WiFi access control authenticates and authorizes devices and users before providing access to the network.
WiFi access controls do not exist in public hot spots such as hotels and Starbucks. As a result, many users may be unaware that using these hotspots means that they are sending their data "in the clear" – making their data accessible to anyone within range. In addition, insecure use of WiFi hotspots permits man-in-the-middle attacks of web traffic.
Many WiFi access points still use insecure protocols such as WEP and WPS.
Network 2020 strongly recommends using WPA2-802.1X WiFi access controls within the corporate network. Even better is to require SSL or IPsec for all communications over WiFi.
For home WiFi access points, employees should be required to use WPA2-PSK security with at least a 13-character password and an SSID not listed in the top 1000 names to mitigate rainbow attacks (the SSID is a salt for the password).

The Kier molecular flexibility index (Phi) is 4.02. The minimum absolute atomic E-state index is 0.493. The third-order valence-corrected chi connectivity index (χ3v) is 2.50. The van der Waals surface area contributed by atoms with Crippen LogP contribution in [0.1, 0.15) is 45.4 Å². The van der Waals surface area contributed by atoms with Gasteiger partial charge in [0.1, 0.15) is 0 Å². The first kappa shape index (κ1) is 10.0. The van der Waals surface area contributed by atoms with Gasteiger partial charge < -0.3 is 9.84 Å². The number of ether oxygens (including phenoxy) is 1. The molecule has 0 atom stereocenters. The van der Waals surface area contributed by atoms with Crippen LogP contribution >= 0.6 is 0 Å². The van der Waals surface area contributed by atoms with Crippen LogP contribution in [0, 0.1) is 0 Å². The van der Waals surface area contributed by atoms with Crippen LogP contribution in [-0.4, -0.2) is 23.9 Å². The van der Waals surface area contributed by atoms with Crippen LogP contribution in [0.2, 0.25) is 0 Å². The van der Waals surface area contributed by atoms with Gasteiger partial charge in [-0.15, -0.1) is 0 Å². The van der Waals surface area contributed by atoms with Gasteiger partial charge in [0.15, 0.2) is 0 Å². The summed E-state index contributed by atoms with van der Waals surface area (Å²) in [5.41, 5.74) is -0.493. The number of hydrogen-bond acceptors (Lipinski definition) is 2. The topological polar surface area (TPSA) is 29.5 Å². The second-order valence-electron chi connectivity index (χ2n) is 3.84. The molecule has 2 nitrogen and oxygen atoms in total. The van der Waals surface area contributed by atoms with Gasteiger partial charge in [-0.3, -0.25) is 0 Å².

In addition, all users should avoid unencrypted public hotspots. If use of a public location cannot be avoided, users should create an IPsec or SSL VPN back to the corporate network immediately after connecting to the hotspot and disable split tunneling so that all traffic goes through the VPN tunnel.
PC users may want to use AirDefense to help detect erroneous WiFi agent configurations and mitigate some malicious threats.